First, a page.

The Gotoh Cultural Award Homecoming Commemorative Exhibition "House" by MIYANAGA Aiko(TOKYO)

12 June - 3 August 2013

Mizuma Art Gallery is pleased to present “house”, MIYANAGA Aiko’s exhibition in celebration of the artist’s return from her trip founded by the Goth Cultural Foundation.

Last year, Miyanaga’s magnificent artworks exhibited at the National Museum of Art, Osaka received a tremendous response. The present exhibition, her first since then, will be composed of the symbolic naphthalene chair shown in Osaka which is displayed for the first time in the Tokyo area, along with new works. 

After winning the 2011 Gotoh Cultural Awardthe New Artist Award, Miyanaga departed on a journey to discover landscapes on the other side of the planet, far from her native Japan. She based herself in the United States and traveled to Central and South America where she discovered entirely new sceneries. A forest of fossilized trees. Deserts of salt lakes and white gypsum stretches shaped by the sea for aeons. Stratums, evidence of the passing of time at the surface of the earth. People assembling from every corner of the planet at the 5000 meter high ALMA observatory, fascinated by the billions and billions of light years of space lying ahead.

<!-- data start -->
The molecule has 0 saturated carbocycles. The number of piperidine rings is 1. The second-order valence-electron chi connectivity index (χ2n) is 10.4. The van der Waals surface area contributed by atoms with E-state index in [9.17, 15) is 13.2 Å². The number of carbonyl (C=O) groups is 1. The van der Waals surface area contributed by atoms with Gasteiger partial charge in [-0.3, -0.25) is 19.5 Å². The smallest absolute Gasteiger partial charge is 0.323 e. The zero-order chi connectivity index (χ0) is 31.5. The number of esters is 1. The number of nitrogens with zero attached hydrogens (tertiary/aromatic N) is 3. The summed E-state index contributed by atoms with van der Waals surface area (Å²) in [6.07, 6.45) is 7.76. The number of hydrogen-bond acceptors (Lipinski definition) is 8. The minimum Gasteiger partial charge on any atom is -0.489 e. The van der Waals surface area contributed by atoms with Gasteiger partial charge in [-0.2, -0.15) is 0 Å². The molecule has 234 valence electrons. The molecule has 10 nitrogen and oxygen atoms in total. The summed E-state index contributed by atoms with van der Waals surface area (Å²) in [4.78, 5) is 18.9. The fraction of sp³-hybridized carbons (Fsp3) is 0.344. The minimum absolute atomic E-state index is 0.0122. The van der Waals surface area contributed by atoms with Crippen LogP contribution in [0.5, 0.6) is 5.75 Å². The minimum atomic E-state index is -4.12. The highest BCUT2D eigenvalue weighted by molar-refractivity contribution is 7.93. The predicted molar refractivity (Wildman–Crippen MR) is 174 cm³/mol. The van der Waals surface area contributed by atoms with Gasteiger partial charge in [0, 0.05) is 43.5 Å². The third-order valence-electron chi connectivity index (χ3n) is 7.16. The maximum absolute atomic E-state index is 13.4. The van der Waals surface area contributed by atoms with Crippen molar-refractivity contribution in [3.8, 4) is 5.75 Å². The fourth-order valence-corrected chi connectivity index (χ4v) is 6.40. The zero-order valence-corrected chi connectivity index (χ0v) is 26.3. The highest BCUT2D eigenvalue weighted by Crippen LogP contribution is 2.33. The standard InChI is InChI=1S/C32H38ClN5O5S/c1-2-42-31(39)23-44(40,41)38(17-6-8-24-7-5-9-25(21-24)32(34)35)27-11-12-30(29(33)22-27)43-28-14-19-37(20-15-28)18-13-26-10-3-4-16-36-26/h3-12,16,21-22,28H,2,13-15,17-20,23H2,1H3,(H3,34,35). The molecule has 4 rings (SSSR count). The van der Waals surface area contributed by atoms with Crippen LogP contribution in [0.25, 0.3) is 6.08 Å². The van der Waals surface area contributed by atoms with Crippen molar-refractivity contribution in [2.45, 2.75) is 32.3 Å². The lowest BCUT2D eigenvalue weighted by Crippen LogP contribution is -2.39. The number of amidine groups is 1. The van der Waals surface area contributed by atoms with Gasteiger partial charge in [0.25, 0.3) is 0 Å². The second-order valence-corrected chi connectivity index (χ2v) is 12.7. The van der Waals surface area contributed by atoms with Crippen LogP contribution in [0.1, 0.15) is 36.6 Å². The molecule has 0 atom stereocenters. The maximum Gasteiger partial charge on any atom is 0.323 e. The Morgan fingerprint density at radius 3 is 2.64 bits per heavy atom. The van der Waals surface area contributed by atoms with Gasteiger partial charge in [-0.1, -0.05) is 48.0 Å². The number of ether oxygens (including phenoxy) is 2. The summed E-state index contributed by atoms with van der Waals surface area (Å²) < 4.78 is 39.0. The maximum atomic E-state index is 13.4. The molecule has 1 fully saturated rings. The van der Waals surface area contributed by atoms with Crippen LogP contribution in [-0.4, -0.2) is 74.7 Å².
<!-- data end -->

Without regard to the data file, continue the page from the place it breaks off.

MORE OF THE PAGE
But Miyanaga didn’t feel any sense of sudden oddness and isolation towards those “unseen panoramas”. On the contrary, she thought of them as proofs that the universe ceaselessly changes to find its balance. She felt they connected with, and juxtaposed the landscapes around us, how distant from Japan they may be.

Miyanaga’s art works draw a supple strength from the landscapes she saw during her journey. “beginning of landscapes” is the collection of pruned leaves from fragrant olive trees, one of the most common varieties in Japan. Everyday objects cast in naphthalene, her most representative pieces, gradually change to crystals. Glazed bowls trying to balance crack and produce high pitched sounds… Miyanaga crystallizes bits of our ever-changing universe and reveals it to us.

When one looks through a leaf smaller than their palm, they can see the bird’s-eye view of a gigantic map. Miyanaga thinks of the universe as being present in all the small things of the everyday. For each and everyone of us, our “house” is the most familiar landscape. Back from the farthest of lands, here crystallized in our everyday are the artist’s works. From here we might find the key to the landscapes continuing in front of us.